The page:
The donkey fish is a species from the class Actinopterygii and family Ephiniphelidae. Its head is steep with a mouth that is heavily-lipped while its body is deep and flattened with large fins that are rounded. The front of both the anal and dorsal fin have projections called spines whereby the front of the dorsal fin has 11 spines and that of the anal fin has three. Its body is grayish-brown in color and has speckles of white and loosely arranged spots that are colored black and form rings. The donkey fish measures up to 35 inches in length and up to 25 lbs in weight. It is a secretive and solitary animal.
The donkey fish is a predator. Its main source of diet is fish, but it also feeds on small invertebrates like crustaceans. It prefers to live in coral reefs on deep ledges. It is also found in deep cracks within rocks and in caves. This species reproduces through copulation and spawning which is laying many eggs in water. This may occur up to two times each year and up to 7,000,000 eggs are laid each time. No data exists on the estimated number of eggs that mature after spawning. The eggs then hatch into larvae within the ocean. This species exhibits "protogynous hermaphroditism" which means an individual first matures as a female and then changes into a male. Juveniles are usually black in color with white spots scattered all over the body.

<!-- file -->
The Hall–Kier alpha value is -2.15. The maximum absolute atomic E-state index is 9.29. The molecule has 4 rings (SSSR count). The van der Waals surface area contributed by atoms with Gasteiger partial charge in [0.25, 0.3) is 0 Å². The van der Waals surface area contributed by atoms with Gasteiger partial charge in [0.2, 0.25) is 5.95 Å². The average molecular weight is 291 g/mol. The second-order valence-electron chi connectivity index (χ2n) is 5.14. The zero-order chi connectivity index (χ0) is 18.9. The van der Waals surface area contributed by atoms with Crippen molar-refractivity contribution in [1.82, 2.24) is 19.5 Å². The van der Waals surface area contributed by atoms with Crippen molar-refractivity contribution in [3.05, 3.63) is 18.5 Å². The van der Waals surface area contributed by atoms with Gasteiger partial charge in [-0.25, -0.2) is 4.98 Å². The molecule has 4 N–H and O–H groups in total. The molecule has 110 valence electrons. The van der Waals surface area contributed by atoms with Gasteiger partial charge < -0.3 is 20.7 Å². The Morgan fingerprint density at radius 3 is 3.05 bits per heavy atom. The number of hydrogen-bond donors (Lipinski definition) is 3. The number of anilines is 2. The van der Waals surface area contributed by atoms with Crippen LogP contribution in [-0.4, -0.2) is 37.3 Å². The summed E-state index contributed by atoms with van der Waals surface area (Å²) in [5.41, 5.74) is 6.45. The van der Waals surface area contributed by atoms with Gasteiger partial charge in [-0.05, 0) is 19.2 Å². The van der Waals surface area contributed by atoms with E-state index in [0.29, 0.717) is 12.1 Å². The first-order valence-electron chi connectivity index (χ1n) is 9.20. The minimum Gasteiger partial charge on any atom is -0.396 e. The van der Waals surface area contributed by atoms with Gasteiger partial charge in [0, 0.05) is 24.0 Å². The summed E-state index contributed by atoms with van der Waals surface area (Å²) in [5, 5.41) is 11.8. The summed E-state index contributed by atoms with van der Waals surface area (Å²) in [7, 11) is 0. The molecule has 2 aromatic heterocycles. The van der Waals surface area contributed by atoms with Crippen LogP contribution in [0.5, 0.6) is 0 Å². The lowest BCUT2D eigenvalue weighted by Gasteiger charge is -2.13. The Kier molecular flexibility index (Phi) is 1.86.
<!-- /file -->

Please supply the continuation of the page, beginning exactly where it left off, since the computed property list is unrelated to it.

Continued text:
The donkey fish is referred to as a Western Atlantic species. It occurs in two distinct populations, one spanning from North Carolina to Venezuela and the other from North of Brazil to Rio de Janeiro which includes the island off the shores. The main challenge to this species is overfishing of both the juveniles and adults for use in commercial and recreational purposes. Conservation actions include a listing in the IUCN endangered species list as "near threatened" and occurrence of this species in some protected areas. Due to its secretive nature and difficulty in determining population a count, no data exists on estimated numbers globally. More research needs to be done to help conserve this species.
Copyright Notice: This article is licensed under the GNU Free Documentation License. It uses material from the Wikipedia article "Marbled grouper".
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